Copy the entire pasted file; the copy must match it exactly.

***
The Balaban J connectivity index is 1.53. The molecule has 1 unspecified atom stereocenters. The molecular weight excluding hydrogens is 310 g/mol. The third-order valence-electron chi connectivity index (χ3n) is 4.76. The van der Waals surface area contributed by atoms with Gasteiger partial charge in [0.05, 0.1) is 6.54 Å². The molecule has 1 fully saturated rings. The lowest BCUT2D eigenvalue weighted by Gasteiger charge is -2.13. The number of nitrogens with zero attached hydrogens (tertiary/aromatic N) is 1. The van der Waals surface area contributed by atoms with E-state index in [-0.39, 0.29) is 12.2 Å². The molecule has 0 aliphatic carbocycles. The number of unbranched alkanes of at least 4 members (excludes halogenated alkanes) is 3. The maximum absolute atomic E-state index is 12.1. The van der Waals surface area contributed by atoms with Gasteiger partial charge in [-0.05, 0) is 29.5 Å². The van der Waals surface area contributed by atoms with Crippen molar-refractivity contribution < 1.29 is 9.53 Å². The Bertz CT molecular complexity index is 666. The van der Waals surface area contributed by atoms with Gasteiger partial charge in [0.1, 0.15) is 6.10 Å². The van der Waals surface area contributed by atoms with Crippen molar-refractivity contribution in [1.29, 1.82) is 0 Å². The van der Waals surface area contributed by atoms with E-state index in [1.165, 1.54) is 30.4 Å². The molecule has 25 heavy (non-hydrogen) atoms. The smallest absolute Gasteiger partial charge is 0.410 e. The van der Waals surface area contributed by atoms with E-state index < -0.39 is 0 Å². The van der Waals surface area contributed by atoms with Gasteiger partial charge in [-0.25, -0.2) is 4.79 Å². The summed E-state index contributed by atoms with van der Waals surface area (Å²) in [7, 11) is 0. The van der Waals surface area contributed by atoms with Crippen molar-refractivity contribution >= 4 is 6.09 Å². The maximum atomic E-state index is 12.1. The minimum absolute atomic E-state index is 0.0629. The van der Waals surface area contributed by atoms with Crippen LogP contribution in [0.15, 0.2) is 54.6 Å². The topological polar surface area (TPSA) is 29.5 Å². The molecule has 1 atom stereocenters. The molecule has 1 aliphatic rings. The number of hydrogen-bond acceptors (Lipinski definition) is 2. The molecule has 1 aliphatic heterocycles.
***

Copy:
The Balaban J connectivity index is 1.53. The molecule has 1 unspecified atom stereocenters. The molecular weight excluding hydrogens is 310 g/mol. The third-order valence-electron chi connectivity index (χ3n) is 4.76. The van der Waals surface area contributed by atoms with Gasteiger partial charge in [0.05, 0.1) is 6.54 Å². The molecule has 1 fully saturated rings. The lowest BCUT2D eigenvalue weighted by Gasteiger charge is -2.13. The number of nitrogens with zero attached hydrogens (tertiary/aromatic N) is 1. The van der Waals surface area contributed by atoms with E-state index in [-0.39, 0.29) is 12.2 Å². The molecule has 0 aliphatic carbocycles. The number of unbranched alkanes of at least 4 members (excludes halogenated alkanes) is 3. The maximum absolute atomic E-state index is 12.1. The van der Waals surface area contributed by atoms with Gasteiger partial charge in [-0.05, 0) is 29.5 Å². The van der Waals surface area contributed by atoms with Crippen molar-refractivity contribution < 1.29 is 9.53 Å². The Bertz CT molecular complexity index is 666. The van der Waals surface area contributed by atoms with Gasteiger partial charge in [0.1, 0.15) is 6.10 Å². The van der Waals surface area contributed by atoms with Crippen molar-refractivity contribution in [1.29, 1.82) is 0 Å². The van der Waals surface area contributed by atoms with E-state index in [1.165, 1.54) is 30.4 Å². The molecule has 25 heavy (non-hydrogen) atoms. The smallest absolute Gasteiger partial charge is 0.410 e. The van der Waals surface area contributed by atoms with E-state index < -0.39 is 0 Å². The van der Waals surface area contributed by atoms with Gasteiger partial charge in [-0.25, -0.2) is 4.79 Å². The summed E-state index contributed by atoms with van der Waals surface area (Å²) in [7, 11) is 0. The van der Waals surface area contributed by atoms with Crippen molar-refractivity contribution >= 4 is 6.09 Å². The maximum atomic E-state index is 12.1. The minimum absolute atomic E-state index is 0.0629. The van der Waals surface area contributed by atoms with Crippen LogP contribution in [0.15, 0.2) is 54.6 Å². The topological polar surface area (TPSA) is 29.5 Å². The molecule has 1 atom stereocenters. The molecule has 1 aliphatic rings. The number of hydrogen-bond acceptors (Lipinski definition) is 2. The molecule has 1 aliphatic heterocycles.